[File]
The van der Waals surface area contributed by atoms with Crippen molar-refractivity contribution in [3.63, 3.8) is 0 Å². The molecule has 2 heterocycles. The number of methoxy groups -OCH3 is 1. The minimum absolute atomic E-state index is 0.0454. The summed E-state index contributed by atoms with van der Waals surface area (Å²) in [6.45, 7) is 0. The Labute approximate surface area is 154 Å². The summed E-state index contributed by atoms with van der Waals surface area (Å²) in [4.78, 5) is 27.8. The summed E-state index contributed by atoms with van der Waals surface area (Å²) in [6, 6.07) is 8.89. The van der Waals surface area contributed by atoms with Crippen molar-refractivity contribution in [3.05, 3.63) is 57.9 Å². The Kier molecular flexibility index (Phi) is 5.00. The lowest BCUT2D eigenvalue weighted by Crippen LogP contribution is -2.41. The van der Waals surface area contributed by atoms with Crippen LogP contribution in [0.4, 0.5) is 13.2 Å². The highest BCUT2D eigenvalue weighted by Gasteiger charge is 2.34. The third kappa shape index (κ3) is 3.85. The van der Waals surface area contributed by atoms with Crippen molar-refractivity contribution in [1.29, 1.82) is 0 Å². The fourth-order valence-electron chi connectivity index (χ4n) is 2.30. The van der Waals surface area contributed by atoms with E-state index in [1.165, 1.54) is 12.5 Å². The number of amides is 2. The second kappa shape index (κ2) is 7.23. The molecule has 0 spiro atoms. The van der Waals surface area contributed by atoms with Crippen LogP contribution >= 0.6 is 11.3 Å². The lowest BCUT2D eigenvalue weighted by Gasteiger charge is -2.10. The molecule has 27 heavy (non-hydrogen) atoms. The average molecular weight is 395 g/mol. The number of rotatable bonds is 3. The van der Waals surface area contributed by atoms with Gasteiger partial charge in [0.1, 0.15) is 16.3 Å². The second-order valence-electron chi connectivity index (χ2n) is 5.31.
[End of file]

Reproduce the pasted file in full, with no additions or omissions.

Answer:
The van der Waals surface area contributed by atoms with Crippen molar-refractivity contribution in [3.63, 3.8) is 0 Å². The molecule has 2 heterocycles. The number of methoxy groups -OCH3 is 1. The minimum absolute atomic E-state index is 0.0454. The summed E-state index contributed by atoms with van der Waals surface area (Å²) in [6.45, 7) is 0. The Labute approximate surface area is 154 Å². The summed E-state index contributed by atoms with van der Waals surface area (Å²) in [4.78, 5) is 27.8. The summed E-state index contributed by atoms with van der Waals surface area (Å²) in [6, 6.07) is 8.89. The van der Waals surface area contributed by atoms with Crippen molar-refractivity contribution in [3.05, 3.63) is 57.9 Å². The Kier molecular flexibility index (Phi) is 5.00. The lowest BCUT2D eigenvalue weighted by Crippen LogP contribution is -2.41. The van der Waals surface area contributed by atoms with Crippen LogP contribution in [0.4, 0.5) is 13.2 Å². The highest BCUT2D eigenvalue weighted by Gasteiger charge is 2.34. The third kappa shape index (κ3) is 3.85. The van der Waals surface area contributed by atoms with Crippen molar-refractivity contribution in [1.29, 1.82) is 0 Å². The fourth-order valence-electron chi connectivity index (χ4n) is 2.30. The van der Waals surface area contributed by atoms with E-state index in [1.165, 1.54) is 12.5 Å². The number of amides is 2. The second kappa shape index (κ2) is 7.23. The molecule has 0 spiro atoms. The van der Waals surface area contributed by atoms with Crippen LogP contribution >= 0.6 is 11.3 Å². The lowest BCUT2D eigenvalue weighted by Gasteiger charge is -2.10. The molecule has 27 heavy (non-hydrogen) atoms. The average molecular weight is 395 g/mol. The number of rotatable bonds is 3. The van der Waals surface area contributed by atoms with Gasteiger partial charge in [0.1, 0.15) is 16.3 Å². The second-order valence-electron chi connectivity index (χ2n) is 5.31.